A Table Mountain Experience
By David Lukas
Albin Bills and I are standing atop North Table Mountain, a flat-topped mesa at the eastern edge of the Sacramento Valley. Just below us, maybe only a hundred feet, lies a solid, roiling carpet of fog that stretches west to the Coast Ranges and southward over the curve of the Earth. Bills, who teaches natural history at Butte College north of Oroville, remarks that it looks like the frozen crust of an arctic sea, a texture of whiteness without shadow.
Turning away from the view, we look around us at an equally astonishing, though far more subtle, landscape. This strange mosaic of grassland, flat volcanic outcrops, and vernal pools perched some 1,000 feet over the Valley floor is unlike anything I've seen. Bills points out "northern basalt flow vernal pools," an endemic plant community occurring in fewer than twelve localities in California, and one of the unique features of the mesa. "You feel like you're in your own little world here," he muses. "There's nothing else like it."
In the distance, a determined flock of western meadowlarks crosses the horizon, while three bald and two golden eagles fly over our heads. The sharp piping calls of horned larks ring out as their archenemy, a prairie falcon, streaks past.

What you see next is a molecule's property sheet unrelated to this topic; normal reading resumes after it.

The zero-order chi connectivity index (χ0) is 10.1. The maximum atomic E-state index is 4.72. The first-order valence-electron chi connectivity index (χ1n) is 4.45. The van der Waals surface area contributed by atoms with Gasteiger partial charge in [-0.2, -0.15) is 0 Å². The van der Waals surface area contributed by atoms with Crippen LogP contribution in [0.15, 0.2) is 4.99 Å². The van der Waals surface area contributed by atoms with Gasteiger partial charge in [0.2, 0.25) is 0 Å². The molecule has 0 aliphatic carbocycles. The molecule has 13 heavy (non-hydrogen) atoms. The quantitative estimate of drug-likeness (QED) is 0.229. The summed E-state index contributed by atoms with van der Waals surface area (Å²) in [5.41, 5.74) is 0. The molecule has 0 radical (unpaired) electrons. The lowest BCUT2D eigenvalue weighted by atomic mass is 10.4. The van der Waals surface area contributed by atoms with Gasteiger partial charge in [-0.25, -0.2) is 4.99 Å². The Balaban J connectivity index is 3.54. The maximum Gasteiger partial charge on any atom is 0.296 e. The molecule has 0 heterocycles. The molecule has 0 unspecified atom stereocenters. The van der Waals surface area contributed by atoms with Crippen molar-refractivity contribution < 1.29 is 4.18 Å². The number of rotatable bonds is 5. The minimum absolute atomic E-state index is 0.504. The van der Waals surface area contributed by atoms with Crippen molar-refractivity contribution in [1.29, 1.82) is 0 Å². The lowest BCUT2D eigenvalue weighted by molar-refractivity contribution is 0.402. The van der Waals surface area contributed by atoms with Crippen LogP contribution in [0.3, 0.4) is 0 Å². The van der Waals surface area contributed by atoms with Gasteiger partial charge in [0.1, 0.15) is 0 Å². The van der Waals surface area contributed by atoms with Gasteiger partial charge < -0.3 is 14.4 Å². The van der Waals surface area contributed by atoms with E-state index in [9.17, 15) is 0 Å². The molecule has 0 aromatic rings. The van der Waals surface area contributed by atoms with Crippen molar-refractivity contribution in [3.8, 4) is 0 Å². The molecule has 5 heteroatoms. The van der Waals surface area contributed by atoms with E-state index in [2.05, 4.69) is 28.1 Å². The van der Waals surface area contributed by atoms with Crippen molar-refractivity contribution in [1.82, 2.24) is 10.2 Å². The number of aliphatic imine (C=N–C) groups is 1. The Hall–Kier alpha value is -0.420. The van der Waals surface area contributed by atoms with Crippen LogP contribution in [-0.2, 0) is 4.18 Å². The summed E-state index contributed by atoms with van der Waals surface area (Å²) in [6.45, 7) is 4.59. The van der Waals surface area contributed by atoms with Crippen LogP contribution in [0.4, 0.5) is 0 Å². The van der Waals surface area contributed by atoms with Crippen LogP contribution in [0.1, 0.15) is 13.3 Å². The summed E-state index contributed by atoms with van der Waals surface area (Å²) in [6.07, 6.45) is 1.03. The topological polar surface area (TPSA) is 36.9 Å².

North Table Mountain marks one of the few remnants of the Lovejoy Formation, a series of pre-Sierra Nevada lava flows that originated somewhere east of Honey Lake and poured westward along an ancient stream channel. West of North Table Mountain much of this route now lies under Valley floor sediments, but outcrops of the Lovejoy Formation reappear on the west side of the Sacramento Valley, as at Putnam Peak just north of Vacaville.
Softer rocks which once formed the shoulders of the stream channel and lava flow have since eroded away, leaving the ribbon of resistant lava perched high above the valley floor. Erosion created a typical mesa shape, flat-topped hills supported by sheer cliff faces, while ongoing shifting of the Earth produced the small faults and ridges found on the surface.
The 3,400-acre preserve is centered on the mesa, but it also encompasses dramatic bluff faces and portions of two fascinating canyons: Coal Canyon (with a spectacular waterfall northwest of the parking area) and Beatson Hollow.
When and Where
Wildflower displays run from February through early May, with a peak typically in the first two weeks of April, when the site can be crowded on weekends.